Macrophage activation syndrome (MAS) is overt in 10% of children with sJIA but occurs subclinically in another 30-40%. It is difficult to distinguish SJIA disease flare from MAS (6). The onset of the syndrome is usually heralded by the sudden occurrence of unremitting high fever, profound drop in all three blood cell lines (leukopenia, anemia and thrombocytopenia), liver enlargement, generalized lymphadenopathy and increase in serum liver enzymes. There is often an abnormal coagulation profile, with prolongation of prothrombin and partial thromboplastin times, hypofibrinogenemia, detectable fibrin degradation products and increase in D-dimer. The acute phase of MAS is usually marked by a sharp rise of ferritin (6). All of our cases fulfilled the diagnostic laboratory and clinical criteria of MAS (Table I).

The patients may show a paradoxical improvement of the underlying inflammatory disease at the onset of MAS, such as an amelioration of erythrocyte sedimentation rate (ESR). This phenomenon is mainly related to the hypofibrinogenemia due to liver dysfunction and fibrinogen consumption (3). The pathognomonic feature of the syndrome is seen on bone marrow examination, which reveals numerous morphologically benign macrophages exhibiting hemaphagocytic activity. Such cells may infiltrate the lymph nodes and spleen as well as many other organs in the body and may be responsible of several clinical manifestations of the syndrome (3). However, in patients with MAS, the bone marrow aspirate does not always show hemophagocytosis. Moreover, failure to reveal hemophagocytosis does not exclude the diagnosis of MAS. There was a decline of ESR and hepatosplenomegaly at physical examination in all of the cases at the onset of MAS. Lymphadenomegaly and hemaphagocytosis in bone marrow examination were present in 3 of 4 cases (Table I).

It is suggested that the pathogenesis of MAS may be closely related to familial hemophagocytic lymphohistiocytosis (FHLH), which is a group of rare autosomal recessive immune disorders resulting from homozygous deficiency in cytolytic pathway proteins (5). The imbalance between pro- and anti-inflammatory cytokines is one of the most accurate theories reflecting MAS pathology proposed recently (5). The results of recent pathogenetic studies point towards a key role of IFN-gama and IL-10 in the physiopathology of HLH/MAS and provide the rationale for the modulation of the axes of these cytokines to treat disease (3).

MAS is a life-threatening condition associated with high mortality rates. Therefore, early recognition and immediate therapeutic intervention to produce a rapid response are critical (7). There is no single treatment guideline for MAS which is widely approved. The mainstay of the therapy of MAS complicating SJIA is traditionally based on the parenterally administration of high doses of corticosteroids (3). We reported the use of MDMP with success as a treatment option in four patients with MAS. In the mid-90s, the use of CsA was considered, based on its proven benefit in the management of MAS (8). The administration of high-dose IVIG, cyclophosphamide, plasma-exchange and etoposide has provided conflicting results (5). The utility of biologic drugs in MAS treatment remains unclear (7).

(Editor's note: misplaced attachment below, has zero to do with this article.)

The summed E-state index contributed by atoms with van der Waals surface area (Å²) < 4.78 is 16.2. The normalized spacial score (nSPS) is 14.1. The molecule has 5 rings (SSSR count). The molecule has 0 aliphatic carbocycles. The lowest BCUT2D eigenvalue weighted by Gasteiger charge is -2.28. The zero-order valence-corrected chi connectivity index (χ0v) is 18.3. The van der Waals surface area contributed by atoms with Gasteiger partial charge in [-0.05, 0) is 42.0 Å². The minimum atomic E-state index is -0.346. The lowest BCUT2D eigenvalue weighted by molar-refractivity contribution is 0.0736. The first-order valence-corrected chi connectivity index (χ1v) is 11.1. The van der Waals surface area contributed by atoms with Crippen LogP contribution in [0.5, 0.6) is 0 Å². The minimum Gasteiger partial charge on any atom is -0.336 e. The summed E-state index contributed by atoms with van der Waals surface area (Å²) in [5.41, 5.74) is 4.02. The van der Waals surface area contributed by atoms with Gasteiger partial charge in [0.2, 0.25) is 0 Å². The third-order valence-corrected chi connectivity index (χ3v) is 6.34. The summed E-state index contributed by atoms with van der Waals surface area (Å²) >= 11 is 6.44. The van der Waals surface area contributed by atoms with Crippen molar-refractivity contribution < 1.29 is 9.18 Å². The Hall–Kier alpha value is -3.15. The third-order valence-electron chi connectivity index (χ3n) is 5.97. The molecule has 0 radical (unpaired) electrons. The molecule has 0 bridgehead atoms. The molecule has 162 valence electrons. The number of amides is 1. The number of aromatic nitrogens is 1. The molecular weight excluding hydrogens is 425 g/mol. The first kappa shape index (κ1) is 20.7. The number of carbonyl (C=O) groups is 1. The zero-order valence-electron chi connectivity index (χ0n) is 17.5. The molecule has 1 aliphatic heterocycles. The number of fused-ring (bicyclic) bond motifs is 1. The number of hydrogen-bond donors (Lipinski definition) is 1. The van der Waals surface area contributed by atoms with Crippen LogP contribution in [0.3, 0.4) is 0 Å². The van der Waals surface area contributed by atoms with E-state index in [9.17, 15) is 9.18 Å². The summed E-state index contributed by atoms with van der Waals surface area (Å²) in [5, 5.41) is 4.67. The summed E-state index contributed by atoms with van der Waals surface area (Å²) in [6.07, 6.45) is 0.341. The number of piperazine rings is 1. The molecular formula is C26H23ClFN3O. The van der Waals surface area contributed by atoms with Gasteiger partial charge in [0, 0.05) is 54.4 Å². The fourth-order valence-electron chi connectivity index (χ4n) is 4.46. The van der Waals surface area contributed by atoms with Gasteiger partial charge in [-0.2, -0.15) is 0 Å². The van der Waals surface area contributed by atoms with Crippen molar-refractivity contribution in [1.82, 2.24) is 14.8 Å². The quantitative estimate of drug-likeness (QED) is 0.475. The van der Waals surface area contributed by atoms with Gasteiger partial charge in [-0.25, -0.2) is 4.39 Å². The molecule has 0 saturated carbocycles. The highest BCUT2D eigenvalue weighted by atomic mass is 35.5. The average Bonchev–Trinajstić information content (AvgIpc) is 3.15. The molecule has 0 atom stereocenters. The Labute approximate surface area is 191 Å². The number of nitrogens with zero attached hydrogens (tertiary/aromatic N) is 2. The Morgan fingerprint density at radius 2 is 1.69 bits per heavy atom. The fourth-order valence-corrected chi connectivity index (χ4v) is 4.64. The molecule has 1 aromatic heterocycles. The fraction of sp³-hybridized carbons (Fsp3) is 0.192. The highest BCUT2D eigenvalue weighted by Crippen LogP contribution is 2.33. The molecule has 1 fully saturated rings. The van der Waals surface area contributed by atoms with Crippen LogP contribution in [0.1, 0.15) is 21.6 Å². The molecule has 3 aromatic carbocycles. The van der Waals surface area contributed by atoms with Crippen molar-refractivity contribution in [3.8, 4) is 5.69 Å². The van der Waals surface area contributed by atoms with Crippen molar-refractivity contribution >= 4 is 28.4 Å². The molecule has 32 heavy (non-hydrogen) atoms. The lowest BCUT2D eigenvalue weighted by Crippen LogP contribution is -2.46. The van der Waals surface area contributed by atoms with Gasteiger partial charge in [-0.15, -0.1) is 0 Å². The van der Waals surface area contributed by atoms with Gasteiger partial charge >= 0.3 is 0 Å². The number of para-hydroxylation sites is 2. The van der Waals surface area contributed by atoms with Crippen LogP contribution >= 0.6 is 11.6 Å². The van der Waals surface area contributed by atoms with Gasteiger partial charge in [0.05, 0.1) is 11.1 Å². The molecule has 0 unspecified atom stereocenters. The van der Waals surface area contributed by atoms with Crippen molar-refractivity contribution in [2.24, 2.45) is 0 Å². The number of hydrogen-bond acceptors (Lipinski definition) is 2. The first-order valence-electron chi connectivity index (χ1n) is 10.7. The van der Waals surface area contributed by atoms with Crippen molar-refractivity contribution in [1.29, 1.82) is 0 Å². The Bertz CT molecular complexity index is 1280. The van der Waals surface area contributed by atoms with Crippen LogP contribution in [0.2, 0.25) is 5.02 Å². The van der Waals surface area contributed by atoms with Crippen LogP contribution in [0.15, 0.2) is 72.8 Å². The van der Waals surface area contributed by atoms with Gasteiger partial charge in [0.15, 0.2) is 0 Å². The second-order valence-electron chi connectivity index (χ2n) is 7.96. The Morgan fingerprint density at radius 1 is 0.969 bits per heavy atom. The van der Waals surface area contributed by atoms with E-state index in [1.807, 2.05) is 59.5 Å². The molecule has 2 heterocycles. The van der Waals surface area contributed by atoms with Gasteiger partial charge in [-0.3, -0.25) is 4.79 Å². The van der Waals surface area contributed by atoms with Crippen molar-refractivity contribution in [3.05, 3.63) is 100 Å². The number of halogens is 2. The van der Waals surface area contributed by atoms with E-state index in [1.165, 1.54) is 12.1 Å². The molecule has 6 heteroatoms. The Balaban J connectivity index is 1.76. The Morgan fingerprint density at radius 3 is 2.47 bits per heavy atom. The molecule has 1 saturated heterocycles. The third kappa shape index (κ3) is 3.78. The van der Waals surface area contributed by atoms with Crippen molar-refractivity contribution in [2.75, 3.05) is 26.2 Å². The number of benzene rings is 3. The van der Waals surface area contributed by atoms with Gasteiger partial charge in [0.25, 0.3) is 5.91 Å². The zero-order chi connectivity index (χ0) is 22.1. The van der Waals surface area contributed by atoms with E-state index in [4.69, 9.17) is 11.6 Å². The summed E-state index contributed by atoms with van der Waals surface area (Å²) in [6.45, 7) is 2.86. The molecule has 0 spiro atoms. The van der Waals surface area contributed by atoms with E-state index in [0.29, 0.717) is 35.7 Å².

Although high dose methylprednisolon therapy has been used for several hematologic, oncologic and immunologic disorders for years, MDMP is a treatment modality emerged in the recent years. It has been shown by Ozsoylu that MDMP is an effective treatment for chronic as well as acute idiopathic thrombocytopenia purpura (ITP), moreover for non-hematologic disorders (9,10). Three out of 4 patients were administered MDMP as induction therapy at the onset of MAS. Patient No. 3 was given high dose IVIG for two consecutive days. The fact that there was no response to IVIG, the therapy was switched to MDMP therapy on day 3. MDMP therapy led to complete clinical and laboratory remission of all cases.

The corticosteroids are membrane stabilizers and their effects of mechanisms are diverse. Corticosteroids inhibit the expression of cytokins such as IL-1 and IL-6 on the antigen presenting cell membrane surface. In addition, they suppress T cell proliferation by inhibiting IL-2 production. They also have an impact on nuclear factor kappa B, which plays a role in the synthesis of several cytokins. The side effects of high dose steroids in short treatment protocols are well tolerated (4,7,10). Ozsoylu, the pioneer of MDMP treatment modality, reported that the side effects of this modality was very subtle (9,10). None of our cases experienced MDMP side effects during the therapy and long-term follow up. It is reasonable that MDMP treatment modality is successful as it impedes increased cytokin production, which has a pivotal role in MAS pathogenesis. The amelioration of clinical picture of MAS without relapse during the follow up supports our opinion.

After induction therapy, oral CsA treatment was administered to 3 cases as maintenance therapy as stated in the literature. Cyclosporin, a commonly used immunosuppressive agent in various disorders, is a cyclic peptide, which prevents calcium-dependent IL-2 secretion (11,12).

In conclusion, MDMP is an effective, safe and cost-effective induction treatment modality for MAS, which is a fatal complication in children with sJIA, and maintenance therapy with immunosupressive agents can lead to a successful cure of MAS. But a larger sample size is needed to suggest the use of MDMP as an alternative therapy for MAS.